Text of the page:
Beazer Homes. A lot of bad press in the recent months, same with Countryslide.KB = Kracked and BrokenI am reading "Crash Proof" by Schiff.WoW, he could have written this book yesterday instead of 2006-07.
1. Lennar 2. WaMu3. GuaranteedRate ( a f__cking mortgage broker in Shitcago area I used to rent my condo from)
I think all of those (with the exception of Wells Fargo and Fannie Mae) will go down the tubes -- probably within the next six to nine months. The big hit, and what will qualify as the surprise failure that leads to the final unwinding, will be the banks with consumer credit card exposure (and some mortgage exposure). I think Schiff is right that this is the next shoe to drop. My guesses are Citibank and Capital One.
USBANK up until recently had many advertisments in their branches telling folks to "tap into equity"...customers can even withdraw cash "equity" via their ATM. How troubling is that?I can't imagine they'll (USBANK) escape the credit problem. Also, Mechanics Bank - one of the most conserative banks here in the bay area,have over the last six years been pushing equity loans like candy...Frankly, I see all the instutions have problems. We just may have to resort to the mattress...
The businesses have to answer to the government. ---Puh-lease. Enron, for example, was allowed BY THE GOVT to change their accounting practices. That is what lead to their crash, not lack of competitiveness.The SEC is the part of the G you think bus has to answer too. Let me tell you they (the SEC) is a rubber stamp.
I disagree. CW will survive this. Mozillo knows a lot of people and has a lot of friends in the right places...see the BofA injection of funds last year.I think a home builder will be more likely to die than a mortgage lender. My vote is KB. Shit ass, poorly built homes targeted to the sub prime consumer for the last 5 years.debtisslavery.blogspot.com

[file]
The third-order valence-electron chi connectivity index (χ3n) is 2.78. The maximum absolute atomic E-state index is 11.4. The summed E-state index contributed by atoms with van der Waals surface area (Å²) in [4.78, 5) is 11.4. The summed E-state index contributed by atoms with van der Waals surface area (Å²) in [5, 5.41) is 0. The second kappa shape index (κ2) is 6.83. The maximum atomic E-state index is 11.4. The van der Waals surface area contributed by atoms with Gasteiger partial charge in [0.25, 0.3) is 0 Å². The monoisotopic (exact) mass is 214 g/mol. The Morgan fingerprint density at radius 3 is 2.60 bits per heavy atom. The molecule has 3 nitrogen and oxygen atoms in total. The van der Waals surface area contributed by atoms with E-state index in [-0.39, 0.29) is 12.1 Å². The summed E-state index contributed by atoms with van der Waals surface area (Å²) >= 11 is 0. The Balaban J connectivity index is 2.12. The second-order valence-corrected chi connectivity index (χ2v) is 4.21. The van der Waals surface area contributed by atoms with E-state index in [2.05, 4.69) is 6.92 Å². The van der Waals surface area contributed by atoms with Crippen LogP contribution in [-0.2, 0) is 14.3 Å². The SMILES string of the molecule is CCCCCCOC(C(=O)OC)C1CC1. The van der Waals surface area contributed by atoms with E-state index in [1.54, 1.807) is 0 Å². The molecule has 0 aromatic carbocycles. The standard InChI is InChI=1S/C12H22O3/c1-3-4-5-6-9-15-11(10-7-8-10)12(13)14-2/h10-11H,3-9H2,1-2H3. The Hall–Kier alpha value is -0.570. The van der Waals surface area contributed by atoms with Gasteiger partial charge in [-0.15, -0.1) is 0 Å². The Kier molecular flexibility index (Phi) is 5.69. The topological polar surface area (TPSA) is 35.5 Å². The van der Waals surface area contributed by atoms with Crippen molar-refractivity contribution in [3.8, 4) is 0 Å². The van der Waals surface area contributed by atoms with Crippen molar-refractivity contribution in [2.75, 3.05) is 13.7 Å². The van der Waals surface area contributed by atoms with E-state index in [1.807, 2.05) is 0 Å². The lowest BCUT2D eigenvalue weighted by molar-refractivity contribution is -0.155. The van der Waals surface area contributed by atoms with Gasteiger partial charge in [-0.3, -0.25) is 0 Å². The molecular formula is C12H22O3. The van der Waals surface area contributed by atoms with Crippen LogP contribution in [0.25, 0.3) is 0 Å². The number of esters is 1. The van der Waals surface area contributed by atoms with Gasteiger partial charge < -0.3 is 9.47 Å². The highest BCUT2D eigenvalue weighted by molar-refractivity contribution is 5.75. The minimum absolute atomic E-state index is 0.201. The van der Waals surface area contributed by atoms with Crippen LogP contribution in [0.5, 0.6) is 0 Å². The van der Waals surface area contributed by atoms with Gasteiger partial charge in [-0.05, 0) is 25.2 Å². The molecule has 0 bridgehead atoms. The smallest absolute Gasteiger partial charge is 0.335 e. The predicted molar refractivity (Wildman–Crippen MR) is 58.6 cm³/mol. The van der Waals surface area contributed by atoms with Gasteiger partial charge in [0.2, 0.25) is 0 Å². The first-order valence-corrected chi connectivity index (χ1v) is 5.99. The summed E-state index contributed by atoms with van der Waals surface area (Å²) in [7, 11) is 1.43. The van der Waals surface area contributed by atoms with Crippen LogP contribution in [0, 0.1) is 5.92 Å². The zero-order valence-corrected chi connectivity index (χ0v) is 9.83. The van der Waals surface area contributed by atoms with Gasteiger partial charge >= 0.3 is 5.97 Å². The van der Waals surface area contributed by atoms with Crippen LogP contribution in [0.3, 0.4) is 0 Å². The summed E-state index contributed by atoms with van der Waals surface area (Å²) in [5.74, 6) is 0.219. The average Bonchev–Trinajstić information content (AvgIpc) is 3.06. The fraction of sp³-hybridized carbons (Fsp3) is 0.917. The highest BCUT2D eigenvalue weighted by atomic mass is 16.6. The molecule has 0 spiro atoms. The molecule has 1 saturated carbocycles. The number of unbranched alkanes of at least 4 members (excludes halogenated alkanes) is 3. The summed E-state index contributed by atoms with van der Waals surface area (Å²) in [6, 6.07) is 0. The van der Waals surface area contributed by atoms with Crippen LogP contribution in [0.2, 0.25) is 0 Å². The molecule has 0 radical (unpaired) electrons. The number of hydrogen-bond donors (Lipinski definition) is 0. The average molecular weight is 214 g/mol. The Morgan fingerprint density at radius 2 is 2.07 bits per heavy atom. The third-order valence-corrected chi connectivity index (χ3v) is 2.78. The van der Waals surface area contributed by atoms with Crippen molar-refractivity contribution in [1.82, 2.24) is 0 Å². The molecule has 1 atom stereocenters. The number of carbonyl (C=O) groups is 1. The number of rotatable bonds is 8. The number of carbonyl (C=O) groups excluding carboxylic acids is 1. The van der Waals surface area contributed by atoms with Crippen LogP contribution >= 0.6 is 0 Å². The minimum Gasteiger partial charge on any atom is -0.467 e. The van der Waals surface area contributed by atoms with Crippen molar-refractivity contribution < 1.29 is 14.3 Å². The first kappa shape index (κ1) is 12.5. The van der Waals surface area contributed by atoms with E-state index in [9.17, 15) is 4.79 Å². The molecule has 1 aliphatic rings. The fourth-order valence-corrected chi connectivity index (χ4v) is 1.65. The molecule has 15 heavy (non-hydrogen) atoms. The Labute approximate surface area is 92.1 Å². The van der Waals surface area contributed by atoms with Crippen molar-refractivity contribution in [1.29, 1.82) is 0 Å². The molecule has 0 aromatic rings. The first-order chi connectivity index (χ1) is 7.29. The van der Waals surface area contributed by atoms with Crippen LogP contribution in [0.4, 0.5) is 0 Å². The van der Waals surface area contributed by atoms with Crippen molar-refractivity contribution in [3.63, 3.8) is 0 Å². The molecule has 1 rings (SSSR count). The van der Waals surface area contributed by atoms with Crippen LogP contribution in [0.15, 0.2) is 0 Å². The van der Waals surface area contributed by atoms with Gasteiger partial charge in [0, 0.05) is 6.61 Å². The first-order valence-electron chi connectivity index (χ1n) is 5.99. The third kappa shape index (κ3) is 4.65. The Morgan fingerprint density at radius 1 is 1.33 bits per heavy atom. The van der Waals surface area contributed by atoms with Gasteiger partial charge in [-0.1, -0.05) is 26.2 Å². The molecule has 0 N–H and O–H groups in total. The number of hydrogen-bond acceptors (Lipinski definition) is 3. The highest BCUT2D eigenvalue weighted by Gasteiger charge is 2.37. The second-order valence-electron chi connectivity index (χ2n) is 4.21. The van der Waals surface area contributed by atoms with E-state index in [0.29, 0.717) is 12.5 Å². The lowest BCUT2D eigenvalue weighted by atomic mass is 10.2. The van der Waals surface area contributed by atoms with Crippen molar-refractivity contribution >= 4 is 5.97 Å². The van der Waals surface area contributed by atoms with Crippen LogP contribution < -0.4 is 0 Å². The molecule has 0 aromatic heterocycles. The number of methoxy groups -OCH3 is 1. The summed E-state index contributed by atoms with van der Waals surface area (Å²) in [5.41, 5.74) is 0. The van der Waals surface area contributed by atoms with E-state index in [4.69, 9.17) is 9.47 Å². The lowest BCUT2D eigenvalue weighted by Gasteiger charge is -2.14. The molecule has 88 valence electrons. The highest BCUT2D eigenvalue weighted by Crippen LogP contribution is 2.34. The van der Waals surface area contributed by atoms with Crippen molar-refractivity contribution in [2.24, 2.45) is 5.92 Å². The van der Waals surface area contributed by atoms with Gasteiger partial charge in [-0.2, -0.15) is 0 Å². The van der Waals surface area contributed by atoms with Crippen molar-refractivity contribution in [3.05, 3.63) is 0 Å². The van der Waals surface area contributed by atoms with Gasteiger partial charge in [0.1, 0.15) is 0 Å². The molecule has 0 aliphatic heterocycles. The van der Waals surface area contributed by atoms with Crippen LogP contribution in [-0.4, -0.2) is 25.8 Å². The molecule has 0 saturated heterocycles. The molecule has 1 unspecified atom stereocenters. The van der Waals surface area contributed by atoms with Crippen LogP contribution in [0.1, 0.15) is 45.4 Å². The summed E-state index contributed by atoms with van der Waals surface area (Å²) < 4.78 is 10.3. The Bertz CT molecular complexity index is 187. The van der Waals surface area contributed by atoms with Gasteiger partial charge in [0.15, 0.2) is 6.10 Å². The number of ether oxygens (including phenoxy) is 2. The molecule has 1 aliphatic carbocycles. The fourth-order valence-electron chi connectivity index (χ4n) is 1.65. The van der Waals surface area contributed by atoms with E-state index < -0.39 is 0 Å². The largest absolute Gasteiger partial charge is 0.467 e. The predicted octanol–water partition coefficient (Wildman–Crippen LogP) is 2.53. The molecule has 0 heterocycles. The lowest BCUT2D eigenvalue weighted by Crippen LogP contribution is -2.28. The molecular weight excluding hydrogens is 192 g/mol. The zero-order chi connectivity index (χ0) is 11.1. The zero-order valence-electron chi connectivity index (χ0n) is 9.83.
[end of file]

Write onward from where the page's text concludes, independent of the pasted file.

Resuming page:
1. KB2. Countrywide3. WaMu
Keith,I'm hoping ALL of these property management companies go belly up.
If I had to predict who would fail, here are my picks:1. Beazer Homes USA, (BZH) has accounting as well as home building problems.2. WCI Communities, Inc. (WCI) missed being taken over.3. Standard Pacific (SPF) another troubled homebuilder.4. NovaStar Financial (NFI). Chart this stock and is a mortgage reit.There are others but these picks seem to be good candidates not to be around much longer. Homebuilders are likely to have higher failure rates than financial institutions.
One major builder in SE Indiana has one house under construction. They are restructuring to concentrate on remodeling vs. new construction.Another builder who got into it late in the game in 2006 bought a whole street of lots and built spec homes on every one. One has sold. The poor Realtor has been holding OpenHouses every Sat. & Sun for a year.
Anyone seen a Countrywide wristband on ebay lately?
I love driving past the big and mostly vacant WaMu campus in Irvine.
Won't anyone vote for Beazer Homes (BZH)?My put options are counting on you!
Puh-lease. Enron, for example, was allowed BY THE GOVT to change their accounting practices. That is what lead to their crash, not lack of competitiveness.If that's the case, they why did they go bankrupt? Bad accounting does not lead to bankruptcy. Bad business does. As long as a company has positive cash flow and is solvent, accounting would not shut it down. The fact is that Enron was losing money hand over fist on their energy trades and were hiding those losses with bad accounting. Puh-lease learn something about business before you make a jackass out of yourself.
"It's "Bank Day" in Judge Henry J. Nowak's housing courtroom, more typically a venue where landlords and tenants duke it out over evictions and back rent. Instead, Cooper is asking lawyers for CitiFinancial, JPMorgan Chase, and Countrywide Financial to fix problems like peeling paint, broken masonry, and overgrown or trash-filled yards at houses the city says the banks are responsible for maintaining. It may be surprising to find these financial-services giants hauled before this obscure local tribunal. In fact, Cooper and Nowak are at the forefront of a pioneering effort to deal with a vexing problem: The surging number of vacant and abandoned homes resulting from the mortgage market meltdown."http://www.msnbc.msn.com/id/22506609/
just changed my vote to coutrywide. dunno why, just looked at their stock price and its going down pretty fast.